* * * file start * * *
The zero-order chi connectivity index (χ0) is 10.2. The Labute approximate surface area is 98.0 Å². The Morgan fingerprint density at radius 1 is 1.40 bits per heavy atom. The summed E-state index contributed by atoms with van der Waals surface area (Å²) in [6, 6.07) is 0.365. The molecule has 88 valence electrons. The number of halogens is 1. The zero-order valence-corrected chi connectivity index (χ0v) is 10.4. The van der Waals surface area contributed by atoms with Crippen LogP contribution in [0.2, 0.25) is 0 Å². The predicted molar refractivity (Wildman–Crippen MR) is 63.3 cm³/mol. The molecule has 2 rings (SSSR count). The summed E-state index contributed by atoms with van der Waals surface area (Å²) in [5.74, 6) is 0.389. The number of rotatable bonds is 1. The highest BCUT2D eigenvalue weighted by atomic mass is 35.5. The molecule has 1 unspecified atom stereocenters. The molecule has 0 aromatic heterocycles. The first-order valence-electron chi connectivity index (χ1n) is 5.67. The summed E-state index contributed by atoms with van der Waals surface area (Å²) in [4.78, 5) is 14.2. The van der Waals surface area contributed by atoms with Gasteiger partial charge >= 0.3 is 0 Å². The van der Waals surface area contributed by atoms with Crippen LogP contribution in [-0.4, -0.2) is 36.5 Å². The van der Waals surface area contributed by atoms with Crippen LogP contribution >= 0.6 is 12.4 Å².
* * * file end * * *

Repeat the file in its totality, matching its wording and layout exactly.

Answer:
The zero-order chi connectivity index (χ0) is 10.2. The Labute approximate surface area is 98.0 Å². The Morgan fingerprint density at radius 1 is 1.40 bits per heavy atom. The summed E-state index contributed by atoms with van der Waals surface area (Å²) in [6, 6.07) is 0.365. The molecule has 88 valence electrons. The number of halogens is 1. The zero-order valence-corrected chi connectivity index (χ0v) is 10.4. The van der Waals surface area contributed by atoms with Crippen LogP contribution in [0.2, 0.25) is 0 Å². The predicted molar refractivity (Wildman–Crippen MR) is 63.3 cm³/mol. The molecule has 2 rings (SSSR count). The summed E-state index contributed by atoms with van der Waals surface area (Å²) in [5.74, 6) is 0.389. The number of rotatable bonds is 1. The highest BCUT2D eigenvalue weighted by atomic mass is 35.5. The molecule has 1 unspecified atom stereocenters. The molecule has 0 aromatic heterocycles. The first-order valence-electron chi connectivity index (χ1n) is 5.67. The summed E-state index contributed by atoms with van der Waals surface area (Å²) in [4.78, 5) is 14.2. The van der Waals surface area contributed by atoms with Gasteiger partial charge >= 0.3 is 0 Å². The van der Waals surface area contributed by atoms with Crippen LogP contribution in [-0.4, -0.2) is 36.5 Å². The van der Waals surface area contributed by atoms with Crippen LogP contribution >= 0.6 is 12.4 Å².